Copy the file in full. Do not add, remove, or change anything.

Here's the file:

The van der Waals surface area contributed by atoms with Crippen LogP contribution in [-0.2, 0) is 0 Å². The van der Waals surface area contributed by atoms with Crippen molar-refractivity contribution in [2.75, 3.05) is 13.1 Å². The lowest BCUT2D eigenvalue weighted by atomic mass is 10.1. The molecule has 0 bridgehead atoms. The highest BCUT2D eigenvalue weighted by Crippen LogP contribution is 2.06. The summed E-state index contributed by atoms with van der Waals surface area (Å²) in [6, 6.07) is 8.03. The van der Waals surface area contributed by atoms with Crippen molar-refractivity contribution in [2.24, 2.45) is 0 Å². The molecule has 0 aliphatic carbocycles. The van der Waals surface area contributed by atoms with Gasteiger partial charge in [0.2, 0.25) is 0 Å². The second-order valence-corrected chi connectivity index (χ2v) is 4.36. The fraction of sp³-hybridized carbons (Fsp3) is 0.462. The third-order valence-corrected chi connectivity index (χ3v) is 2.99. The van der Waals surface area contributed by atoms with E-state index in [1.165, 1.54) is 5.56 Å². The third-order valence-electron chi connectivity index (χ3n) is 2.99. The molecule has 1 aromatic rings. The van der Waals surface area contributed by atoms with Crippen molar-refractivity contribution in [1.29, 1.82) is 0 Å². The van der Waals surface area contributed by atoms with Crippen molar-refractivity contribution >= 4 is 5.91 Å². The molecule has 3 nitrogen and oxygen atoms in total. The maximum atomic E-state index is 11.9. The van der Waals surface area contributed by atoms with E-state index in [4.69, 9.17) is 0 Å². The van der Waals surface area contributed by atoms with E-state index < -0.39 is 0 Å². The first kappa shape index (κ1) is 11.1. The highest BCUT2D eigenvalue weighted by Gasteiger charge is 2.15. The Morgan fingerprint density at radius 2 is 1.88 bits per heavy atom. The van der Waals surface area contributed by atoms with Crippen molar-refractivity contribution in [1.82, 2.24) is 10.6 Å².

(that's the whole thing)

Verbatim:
The van der Waals surface area contributed by atoms with Crippen LogP contribution in [-0.2, 0) is 0 Å². The van der Waals surface area contributed by atoms with Crippen molar-refractivity contribution in [2.75, 3.05) is 13.1 Å². The lowest BCUT2D eigenvalue weighted by atomic mass is 10.1. The molecule has 0 bridgehead atoms. The highest BCUT2D eigenvalue weighted by Crippen LogP contribution is 2.06. The summed E-state index contributed by atoms with van der Waals surface area (Å²) in [6, 6.07) is 8.03. The van der Waals surface area contributed by atoms with Crippen molar-refractivity contribution in [2.24, 2.45) is 0 Å². The molecule has 0 aliphatic carbocycles. The van der Waals surface area contributed by atoms with Gasteiger partial charge in [0.2, 0.25) is 0 Å². The second-order valence-corrected chi connectivity index (χ2v) is 4.36. The fraction of sp³-hybridized carbons (Fsp3) is 0.462. The third-order valence-corrected chi connectivity index (χ3v) is 2.99. The van der Waals surface area contributed by atoms with E-state index in [1.165, 1.54) is 5.56 Å². The third-order valence-electron chi connectivity index (χ3n) is 2.99. The molecule has 1 aromatic rings. The van der Waals surface area contributed by atoms with Crippen molar-refractivity contribution in [1.29, 1.82) is 0 Å². The van der Waals surface area contributed by atoms with Crippen molar-refractivity contribution >= 4 is 5.91 Å². The molecule has 3 nitrogen and oxygen atoms in total. The maximum atomic E-state index is 11.9. The van der Waals surface area contributed by atoms with E-state index in [4.69, 9.17) is 0 Å². The van der Waals surface area contributed by atoms with E-state index < -0.39 is 0 Å². The first kappa shape index (κ1) is 11.1. The highest BCUT2D eigenvalue weighted by Gasteiger charge is 2.15. The Morgan fingerprint density at radius 2 is 1.88 bits per heavy atom. The van der Waals surface area contributed by atoms with Crippen molar-refractivity contribution in [1.82, 2.24) is 10.6 Å².